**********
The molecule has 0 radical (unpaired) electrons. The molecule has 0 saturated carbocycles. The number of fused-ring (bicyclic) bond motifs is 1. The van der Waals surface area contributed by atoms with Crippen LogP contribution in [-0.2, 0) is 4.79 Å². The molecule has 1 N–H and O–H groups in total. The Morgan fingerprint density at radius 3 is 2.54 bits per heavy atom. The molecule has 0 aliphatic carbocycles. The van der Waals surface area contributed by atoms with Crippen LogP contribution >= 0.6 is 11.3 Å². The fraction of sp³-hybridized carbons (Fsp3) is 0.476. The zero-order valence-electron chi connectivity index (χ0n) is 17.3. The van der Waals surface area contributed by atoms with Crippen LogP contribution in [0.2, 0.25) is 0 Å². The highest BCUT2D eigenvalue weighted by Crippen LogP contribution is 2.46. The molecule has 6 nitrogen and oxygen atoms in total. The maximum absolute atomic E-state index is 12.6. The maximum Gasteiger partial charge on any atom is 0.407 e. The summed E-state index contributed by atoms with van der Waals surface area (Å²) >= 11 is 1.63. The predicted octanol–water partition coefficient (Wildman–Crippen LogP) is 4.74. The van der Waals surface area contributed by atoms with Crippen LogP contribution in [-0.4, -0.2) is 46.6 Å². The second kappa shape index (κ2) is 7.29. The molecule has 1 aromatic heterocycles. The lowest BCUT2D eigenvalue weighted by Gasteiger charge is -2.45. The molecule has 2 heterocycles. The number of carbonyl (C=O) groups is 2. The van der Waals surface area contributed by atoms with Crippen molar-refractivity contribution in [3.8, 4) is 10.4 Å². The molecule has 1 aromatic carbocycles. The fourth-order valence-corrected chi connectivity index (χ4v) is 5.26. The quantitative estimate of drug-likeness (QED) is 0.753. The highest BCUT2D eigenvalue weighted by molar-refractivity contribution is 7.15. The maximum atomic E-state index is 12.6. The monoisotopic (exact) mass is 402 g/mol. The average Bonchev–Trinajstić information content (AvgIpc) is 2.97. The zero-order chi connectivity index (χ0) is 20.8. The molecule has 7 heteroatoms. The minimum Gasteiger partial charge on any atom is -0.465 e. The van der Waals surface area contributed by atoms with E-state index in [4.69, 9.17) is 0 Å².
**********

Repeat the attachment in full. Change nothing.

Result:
The molecule has 0 radical (unpaired) electrons. The molecule has 0 saturated carbocycles. The number of fused-ring (bicyclic) bond motifs is 1. The van der Waals surface area contributed by atoms with Crippen LogP contribution in [-0.2, 0) is 4.79 Å². The molecule has 1 N–H and O–H groups in total. The Morgan fingerprint density at radius 3 is 2.54 bits per heavy atom. The molecule has 0 aliphatic carbocycles. The van der Waals surface area contributed by atoms with Crippen LogP contribution >= 0.6 is 11.3 Å². The fraction of sp³-hybridized carbons (Fsp3) is 0.476. The zero-order valence-electron chi connectivity index (χ0n) is 17.3. The van der Waals surface area contributed by atoms with Crippen LogP contribution in [0.2, 0.25) is 0 Å². The highest BCUT2D eigenvalue weighted by Crippen LogP contribution is 2.46. The molecule has 6 nitrogen and oxygen atoms in total. The maximum absolute atomic E-state index is 12.6. The maximum Gasteiger partial charge on any atom is 0.407 e. The summed E-state index contributed by atoms with van der Waals surface area (Å²) >= 11 is 1.63. The predicted octanol–water partition coefficient (Wildman–Crippen LogP) is 4.74. The van der Waals surface area contributed by atoms with Crippen LogP contribution in [-0.4, -0.2) is 46.6 Å². The second kappa shape index (κ2) is 7.29. The molecule has 1 aromatic heterocycles. The lowest BCUT2D eigenvalue weighted by Gasteiger charge is -2.45. The molecule has 2 heterocycles. The number of carbonyl (C=O) groups is 2. The van der Waals surface area contributed by atoms with Crippen molar-refractivity contribution in [3.8, 4) is 10.4 Å². The molecule has 1 aromatic carbocycles. The fourth-order valence-corrected chi connectivity index (χ4v) is 5.26. The quantitative estimate of drug-likeness (QED) is 0.753. The highest BCUT2D eigenvalue weighted by molar-refractivity contribution is 7.15. The maximum atomic E-state index is 12.6. The monoisotopic (exact) mass is 402 g/mol. The average Bonchev–Trinajstić information content (AvgIpc) is 2.97. The zero-order chi connectivity index (χ0) is 20.8. The molecule has 7 heteroatoms. The minimum Gasteiger partial charge on any atom is -0.465 e. The van der Waals surface area contributed by atoms with E-state index in [4.69, 9.17) is 0 Å².